Maternal mental health, and child growth and development, in four low-income and middle-income countries

TitleMaternal mental health, and child growth and development, in four low-income and middle-income countries
Publication TypeJournal Article
Year of Publication2015
AuthorsBennett, Ian M., Whitney B. Schott, Sofya Krutikova, and Jere R. Behrman
JournalJournal of Epidemiology and Community Health
Volume70
Pagination168-173
ISBN Number1470-2738 (Electronic)0143-005X (Linking)
Accession NumberPMID: 26359503
AbstractObjective Extend analyses of maternal mental health and infant growth in low- and middle-income countries (LMICs) to children through age eight years, and broaden analyses to cognitive and psychosocial outcomes.Design Community-based longitudinal cohort study in four LMICs (Ethiopia, India, Peru and Vietnam). Surveys and anthropometric assessments were carried out when the children were approximately ages 1, 5 and 8 years. Risk of maternal common mental disorders (rCMDs) was assessed with the Self-Reporting Questionnaire (SRQ)-20 (score ≥8).Setting Rural and urban as well as low- and middle-income communities.Participants 7722 mothers and their children.Main outcome measures Child stunting and underweight (Z score ≤2 of height and weight for age), and <20th centile for: cognitive development (Peabody Picture Vocabulary Test), and the psychosocial outcomes self pride and life satisfaction.Results A high rate of rCMD, stunting and underweight was seen in the cohorts. After adjusting for confounders, significant associations were found between maternal rCMDs and growth variables in the first year of life, with persistence to age 8 years in India and Vietnam, but not in the other countries. India and Vietnam also showed significant associations between rCMDs and lower cognitive development. After adjustment, rCMD was associated with low life satisfaction in Ethiopia but not in the other cohorts.Conclusions Associations of maternal rCMD in the first year of life with child outcomes varied across the study cohorts and, in some cases, persisted across the first 8 years of life of the child, and included growth, cognitive development and psychosocial domains.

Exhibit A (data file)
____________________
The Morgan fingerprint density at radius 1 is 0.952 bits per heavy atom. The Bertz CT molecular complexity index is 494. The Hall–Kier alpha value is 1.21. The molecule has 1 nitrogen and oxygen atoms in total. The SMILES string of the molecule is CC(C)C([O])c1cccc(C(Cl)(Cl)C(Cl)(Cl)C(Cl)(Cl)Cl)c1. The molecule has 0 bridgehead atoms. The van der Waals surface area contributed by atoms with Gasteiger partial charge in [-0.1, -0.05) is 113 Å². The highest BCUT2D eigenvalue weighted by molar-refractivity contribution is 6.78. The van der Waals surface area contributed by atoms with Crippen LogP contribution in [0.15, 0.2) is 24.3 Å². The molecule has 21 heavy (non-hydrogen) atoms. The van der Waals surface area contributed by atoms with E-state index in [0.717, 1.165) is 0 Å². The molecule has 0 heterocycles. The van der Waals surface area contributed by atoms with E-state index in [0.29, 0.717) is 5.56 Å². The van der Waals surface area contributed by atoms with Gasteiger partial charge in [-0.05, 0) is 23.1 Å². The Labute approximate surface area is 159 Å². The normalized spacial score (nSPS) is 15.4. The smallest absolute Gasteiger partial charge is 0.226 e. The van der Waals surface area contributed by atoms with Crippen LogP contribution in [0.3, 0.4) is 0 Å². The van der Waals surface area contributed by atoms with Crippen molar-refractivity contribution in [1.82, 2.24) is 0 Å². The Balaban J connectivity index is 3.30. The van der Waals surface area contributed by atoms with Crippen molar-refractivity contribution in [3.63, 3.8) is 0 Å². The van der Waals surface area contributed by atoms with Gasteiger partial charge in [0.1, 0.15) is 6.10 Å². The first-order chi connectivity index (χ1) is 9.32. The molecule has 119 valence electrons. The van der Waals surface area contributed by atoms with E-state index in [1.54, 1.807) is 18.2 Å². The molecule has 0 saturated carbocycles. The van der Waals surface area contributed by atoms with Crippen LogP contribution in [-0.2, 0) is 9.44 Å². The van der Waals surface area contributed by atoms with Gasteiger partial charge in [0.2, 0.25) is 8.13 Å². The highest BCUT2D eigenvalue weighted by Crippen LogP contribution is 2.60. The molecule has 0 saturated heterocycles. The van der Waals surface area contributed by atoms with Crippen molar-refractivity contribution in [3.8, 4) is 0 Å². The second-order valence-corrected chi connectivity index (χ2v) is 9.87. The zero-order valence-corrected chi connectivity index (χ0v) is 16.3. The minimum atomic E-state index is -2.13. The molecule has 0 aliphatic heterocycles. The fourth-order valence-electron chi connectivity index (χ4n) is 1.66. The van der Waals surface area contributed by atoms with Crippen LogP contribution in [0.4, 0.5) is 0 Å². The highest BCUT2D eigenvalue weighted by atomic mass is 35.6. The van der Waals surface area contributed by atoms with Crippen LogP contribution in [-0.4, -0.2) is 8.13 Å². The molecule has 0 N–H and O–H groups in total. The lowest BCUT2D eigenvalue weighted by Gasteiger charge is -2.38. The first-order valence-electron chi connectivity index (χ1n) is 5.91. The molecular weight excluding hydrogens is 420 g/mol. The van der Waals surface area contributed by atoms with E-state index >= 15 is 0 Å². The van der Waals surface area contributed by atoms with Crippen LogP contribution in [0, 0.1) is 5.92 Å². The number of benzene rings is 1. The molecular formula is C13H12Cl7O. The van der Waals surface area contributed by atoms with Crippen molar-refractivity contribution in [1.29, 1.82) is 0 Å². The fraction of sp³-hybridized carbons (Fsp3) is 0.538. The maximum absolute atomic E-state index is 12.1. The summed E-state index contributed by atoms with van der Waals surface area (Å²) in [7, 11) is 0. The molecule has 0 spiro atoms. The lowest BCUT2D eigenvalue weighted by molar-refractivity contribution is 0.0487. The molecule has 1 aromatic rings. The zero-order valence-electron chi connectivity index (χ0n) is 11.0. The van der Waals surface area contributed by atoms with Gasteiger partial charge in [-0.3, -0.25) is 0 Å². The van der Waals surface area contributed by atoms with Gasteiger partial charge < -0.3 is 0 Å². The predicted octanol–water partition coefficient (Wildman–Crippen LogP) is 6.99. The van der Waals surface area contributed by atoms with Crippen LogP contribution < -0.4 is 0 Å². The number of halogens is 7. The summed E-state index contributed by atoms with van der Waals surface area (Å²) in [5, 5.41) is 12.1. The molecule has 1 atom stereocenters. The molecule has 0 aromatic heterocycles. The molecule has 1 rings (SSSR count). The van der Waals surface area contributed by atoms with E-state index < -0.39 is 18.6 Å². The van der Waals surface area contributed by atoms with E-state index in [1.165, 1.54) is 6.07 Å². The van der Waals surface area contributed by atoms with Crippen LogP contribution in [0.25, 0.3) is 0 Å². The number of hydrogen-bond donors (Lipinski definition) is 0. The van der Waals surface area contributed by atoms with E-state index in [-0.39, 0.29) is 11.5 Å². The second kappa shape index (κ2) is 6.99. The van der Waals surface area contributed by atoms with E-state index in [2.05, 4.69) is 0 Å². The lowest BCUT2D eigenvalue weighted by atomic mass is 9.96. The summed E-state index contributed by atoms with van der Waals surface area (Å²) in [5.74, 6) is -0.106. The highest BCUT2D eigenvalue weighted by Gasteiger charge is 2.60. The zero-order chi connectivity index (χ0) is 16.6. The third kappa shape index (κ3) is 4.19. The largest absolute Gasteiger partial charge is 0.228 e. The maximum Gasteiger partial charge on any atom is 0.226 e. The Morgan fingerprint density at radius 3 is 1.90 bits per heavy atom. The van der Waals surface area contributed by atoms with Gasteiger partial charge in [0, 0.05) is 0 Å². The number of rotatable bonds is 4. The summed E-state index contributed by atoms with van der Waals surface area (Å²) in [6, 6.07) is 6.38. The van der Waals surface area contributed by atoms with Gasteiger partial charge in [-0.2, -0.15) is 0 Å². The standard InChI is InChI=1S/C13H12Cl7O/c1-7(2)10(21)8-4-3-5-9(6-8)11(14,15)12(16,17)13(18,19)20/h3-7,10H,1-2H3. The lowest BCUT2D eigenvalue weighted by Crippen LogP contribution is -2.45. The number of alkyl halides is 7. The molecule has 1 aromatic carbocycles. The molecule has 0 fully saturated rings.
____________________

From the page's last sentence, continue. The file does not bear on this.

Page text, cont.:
URLhttp://dx.doi.org/10.1136/jech-2014-205311